Why was the battle of Fort Henry important to the civil war?

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  • 1 decade ago
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    Fort Henry

    Other Names: None

    Location: Stewart County and Henry County, Tennessee, and Calloway County, Kentucky

    Campaign: Federal Penetration up the Cumberland and Tennessee Rivers (1862)

    Date(s): February 6, 1862

    Principal Commanders: Brig. Gen. Ulysses S. Grant and Flag-Officer A.H. Foote [US]; Brig. Gen. Lloyd Tilghman [CS]

    Forces Engaged: District of Cairo [US]; Fort Henry Garrison [CS]

    Estimated Casualties: 119 total (US 40; CS 79)

    Description: By February 1862, Fort Henry, a Confederate earthen fort on the Tennessee River with outdated guns, was partially inundated and the river threatened to flood the rest. On February 4-5, Brig. Gen. U.S. Grant landed his divisions in two different locations, one on the east bank of the Tennessee River to prevent the garrison’s escape and the other to occupy the high ground on the Kentucky side which would insure the fort’s fall; Flag-Officer Andrew H. Foote’s seven gunboats began bombarding the fort. Brig. Gen. Lloyd Tilghman, commander of the fort’s garrison, realized that it was only a matter of time before Fort Henry fell. While leaving artillery in the fort to hold off the Union fleet, he escorted the rest of his force out of the area and sent them safely off on the route to Fort Donelson, 10 miles away. Tilghman then returned to the fort and, soon afterwards, surrendered to the fleet, which had engaged the fort and closed within 400 yards. Fort Henry’s fall opened the Tennessee River to Union gunboats and shipping as far as Muscle Shoals, Alabama. After the fall of Fort Donelson, ten days later, the two major water transportation routes in the Confederate west, bounded by the Appalachians and the Mississippi River, became Union highways for movement of troops and material.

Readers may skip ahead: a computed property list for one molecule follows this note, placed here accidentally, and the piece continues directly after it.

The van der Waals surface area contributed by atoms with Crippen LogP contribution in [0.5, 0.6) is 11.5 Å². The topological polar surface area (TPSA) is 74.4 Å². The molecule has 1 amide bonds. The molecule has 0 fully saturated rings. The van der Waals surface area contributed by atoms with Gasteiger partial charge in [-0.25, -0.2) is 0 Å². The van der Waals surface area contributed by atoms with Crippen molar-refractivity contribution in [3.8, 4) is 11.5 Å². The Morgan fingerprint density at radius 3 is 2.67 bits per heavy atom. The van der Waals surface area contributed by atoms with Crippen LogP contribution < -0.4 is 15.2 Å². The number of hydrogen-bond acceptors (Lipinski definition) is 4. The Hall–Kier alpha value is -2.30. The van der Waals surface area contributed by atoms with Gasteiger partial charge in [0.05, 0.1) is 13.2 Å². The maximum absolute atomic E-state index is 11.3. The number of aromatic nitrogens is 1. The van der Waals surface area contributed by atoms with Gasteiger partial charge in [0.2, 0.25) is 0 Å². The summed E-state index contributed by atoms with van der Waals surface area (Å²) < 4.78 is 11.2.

Result(s): Union victory

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  • Tony B
    Lv 6
    1 decade ago

    It enabled the Federal fresh water navy to penetrate up the Tennessee river and escort troops and supplies. As there were few railways rivers and waterways were a principle means of communication - and the Tennessee is a very big river to have the use of. The capture of Fort Henry allowed federal forces to go on and capture fort Donelson, which guarded the way up the Cumberland River. Having the use of these two rivers allowed the Federal army to plan the invasion of the Deep South, although they took their time about getting it done.

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  • ryan s
    Lv 5
    1 decade ago

    Fort Henry’s fall opened the Tennessee River to Union gunboats and shipping as far as Muscle Shoals, Alabama

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  • 3 years ago

    First Bull Run, confirmed Union it does not be a cake walk. Vicksburg (decrease south in 0.5) Gettysburg (Lee could not get further) Shiloh(sheer horror) The fourth is open to interpretation. you could desire to elect Chancellorsville, Fredricksburg, or some others. those are mine.

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